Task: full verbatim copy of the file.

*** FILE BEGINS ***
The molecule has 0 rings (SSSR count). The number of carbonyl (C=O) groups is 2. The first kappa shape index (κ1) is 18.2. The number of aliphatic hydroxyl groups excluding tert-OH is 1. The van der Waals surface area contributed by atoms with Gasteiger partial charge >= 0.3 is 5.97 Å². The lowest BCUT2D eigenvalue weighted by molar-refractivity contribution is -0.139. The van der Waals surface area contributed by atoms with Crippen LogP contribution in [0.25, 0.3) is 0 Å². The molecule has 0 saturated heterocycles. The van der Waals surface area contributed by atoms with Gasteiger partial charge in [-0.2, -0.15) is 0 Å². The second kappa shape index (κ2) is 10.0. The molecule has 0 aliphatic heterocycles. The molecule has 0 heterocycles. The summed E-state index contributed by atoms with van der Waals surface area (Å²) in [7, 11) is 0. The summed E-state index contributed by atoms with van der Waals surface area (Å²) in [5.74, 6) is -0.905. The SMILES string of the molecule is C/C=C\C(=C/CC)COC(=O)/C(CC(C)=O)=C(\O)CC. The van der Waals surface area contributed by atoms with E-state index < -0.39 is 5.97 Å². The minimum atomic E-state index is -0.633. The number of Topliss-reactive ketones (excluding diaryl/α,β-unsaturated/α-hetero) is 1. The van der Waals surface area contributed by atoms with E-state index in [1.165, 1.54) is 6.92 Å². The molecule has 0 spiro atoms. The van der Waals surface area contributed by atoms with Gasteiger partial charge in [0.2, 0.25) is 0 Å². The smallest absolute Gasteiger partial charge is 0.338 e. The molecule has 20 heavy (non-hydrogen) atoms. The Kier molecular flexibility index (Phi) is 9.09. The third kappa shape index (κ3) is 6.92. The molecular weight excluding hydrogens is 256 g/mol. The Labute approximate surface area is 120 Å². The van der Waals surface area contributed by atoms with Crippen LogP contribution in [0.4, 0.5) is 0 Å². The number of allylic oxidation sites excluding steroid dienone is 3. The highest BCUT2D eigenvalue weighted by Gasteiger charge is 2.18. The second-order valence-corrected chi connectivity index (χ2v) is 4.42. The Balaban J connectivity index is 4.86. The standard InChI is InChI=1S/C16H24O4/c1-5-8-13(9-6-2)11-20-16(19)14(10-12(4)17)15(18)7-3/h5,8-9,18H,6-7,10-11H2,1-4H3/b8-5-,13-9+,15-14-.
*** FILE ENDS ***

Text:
The molecule has 0 rings (SSSR count). The number of carbonyl (C=O) groups is 2. The first kappa shape index (κ1) is 18.2. The number of aliphatic hydroxyl groups excluding tert-OH is 1. The van der Waals surface area contributed by atoms with Gasteiger partial charge >= 0.3 is 5.97 Å². The lowest BCUT2D eigenvalue weighted by molar-refractivity contribution is -0.139. The van der Waals surface area contributed by atoms with Crippen LogP contribution in [0.25, 0.3) is 0 Å². The molecule has 0 saturated heterocycles. The van der Waals surface area contributed by atoms with Gasteiger partial charge in [-0.2, -0.15) is 0 Å². The second kappa shape index (κ2) is 10.0. The molecule has 0 aliphatic heterocycles. The molecule has 0 heterocycles. The summed E-state index contributed by atoms with van der Waals surface area (Å²) in [7, 11) is 0. The summed E-state index contributed by atoms with van der Waals surface area (Å²) in [5.74, 6) is -0.905. The SMILES string of the molecule is C/C=C\C(=C/CC)COC(=O)/C(CC(C)=O)=C(\O)CC. The van der Waals surface area contributed by atoms with E-state index < -0.39 is 5.97 Å². The minimum atomic E-state index is -0.633. The number of Topliss-reactive ketones (excluding diaryl/α,β-unsaturated/α-hetero) is 1. The van der Waals surface area contributed by atoms with E-state index in [1.165, 1.54) is 6.92 Å². The molecule has 0 spiro atoms. The van der Waals surface area contributed by atoms with Gasteiger partial charge in [0.2, 0.25) is 0 Å². The smallest absolute Gasteiger partial charge is 0.338 e. The molecule has 20 heavy (non-hydrogen) atoms. The Kier molecular flexibility index (Phi) is 9.09. The third kappa shape index (κ3) is 6.92. The molecular weight excluding hydrogens is 256 g/mol. The Labute approximate surface area is 120 Å². The van der Waals surface area contributed by atoms with Crippen LogP contribution in [0.4, 0.5) is 0 Å². The number of allylic oxidation sites excluding steroid dienone is 3. The highest BCUT2D eigenvalue weighted by Gasteiger charge is 2.18. The second-order valence-corrected chi connectivity index (χ2v) is 4.42. The Balaban J connectivity index is 4.86. The standard InChI is InChI=1S/C16H24O4/c1-5-8-13(9-6-2)11-20-16(19)14(10-12(4)17)15(18)7-3/h5,8-9,18H,6-7,10-11H2,1-4H3/b8-5-,13-9+,15-14-.